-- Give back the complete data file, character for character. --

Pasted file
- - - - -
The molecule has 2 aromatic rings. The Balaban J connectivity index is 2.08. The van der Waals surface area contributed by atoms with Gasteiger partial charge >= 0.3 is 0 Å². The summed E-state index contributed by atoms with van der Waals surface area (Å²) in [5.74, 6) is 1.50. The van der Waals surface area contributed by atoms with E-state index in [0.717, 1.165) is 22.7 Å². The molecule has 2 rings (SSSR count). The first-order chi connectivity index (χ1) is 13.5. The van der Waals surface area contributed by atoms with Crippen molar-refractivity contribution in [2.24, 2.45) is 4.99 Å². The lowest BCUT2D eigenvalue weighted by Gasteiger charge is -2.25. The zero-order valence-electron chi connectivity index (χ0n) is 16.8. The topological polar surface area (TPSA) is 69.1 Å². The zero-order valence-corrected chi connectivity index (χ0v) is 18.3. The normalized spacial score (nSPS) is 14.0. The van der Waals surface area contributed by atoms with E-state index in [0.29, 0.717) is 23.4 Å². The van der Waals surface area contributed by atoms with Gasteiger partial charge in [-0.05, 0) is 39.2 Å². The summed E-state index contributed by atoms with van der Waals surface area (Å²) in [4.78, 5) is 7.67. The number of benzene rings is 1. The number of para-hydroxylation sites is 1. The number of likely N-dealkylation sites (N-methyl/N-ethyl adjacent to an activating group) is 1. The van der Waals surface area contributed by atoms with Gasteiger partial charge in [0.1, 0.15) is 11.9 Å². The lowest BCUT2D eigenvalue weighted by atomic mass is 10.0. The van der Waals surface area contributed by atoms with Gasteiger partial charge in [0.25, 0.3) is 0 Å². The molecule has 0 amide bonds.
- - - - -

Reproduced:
The molecule has 2 aromatic rings. The Balaban J connectivity index is 2.08. The van der Waals surface area contributed by atoms with Gasteiger partial charge >= 0.3 is 0 Å². The summed E-state index contributed by atoms with van der Waals surface area (Å²) in [5.74, 6) is 1.50. The van der Waals surface area contributed by atoms with E-state index in [0.717, 1.165) is 22.7 Å². The molecule has 2 rings (SSSR count). The first-order chi connectivity index (χ1) is 13.5. The van der Waals surface area contributed by atoms with Crippen molar-refractivity contribution in [2.24, 2.45) is 4.99 Å². The lowest BCUT2D eigenvalue weighted by Gasteiger charge is -2.25. The zero-order valence-electron chi connectivity index (χ0n) is 16.8. The topological polar surface area (TPSA) is 69.1 Å². The zero-order valence-corrected chi connectivity index (χ0v) is 18.3. The normalized spacial score (nSPS) is 14.0. The van der Waals surface area contributed by atoms with E-state index in [0.29, 0.717) is 23.4 Å². The van der Waals surface area contributed by atoms with Gasteiger partial charge in [-0.05, 0) is 39.2 Å². The summed E-state index contributed by atoms with van der Waals surface area (Å²) in [4.78, 5) is 7.67. The number of benzene rings is 1. The number of para-hydroxylation sites is 1. The number of likely N-dealkylation sites (N-methyl/N-ethyl adjacent to an activating group) is 1. The van der Waals surface area contributed by atoms with Gasteiger partial charge in [0.1, 0.15) is 11.9 Å². The lowest BCUT2D eigenvalue weighted by atomic mass is 10.0. The van der Waals surface area contributed by atoms with Gasteiger partial charge in [0.25, 0.3) is 0 Å². The molecule has 0 amide bonds.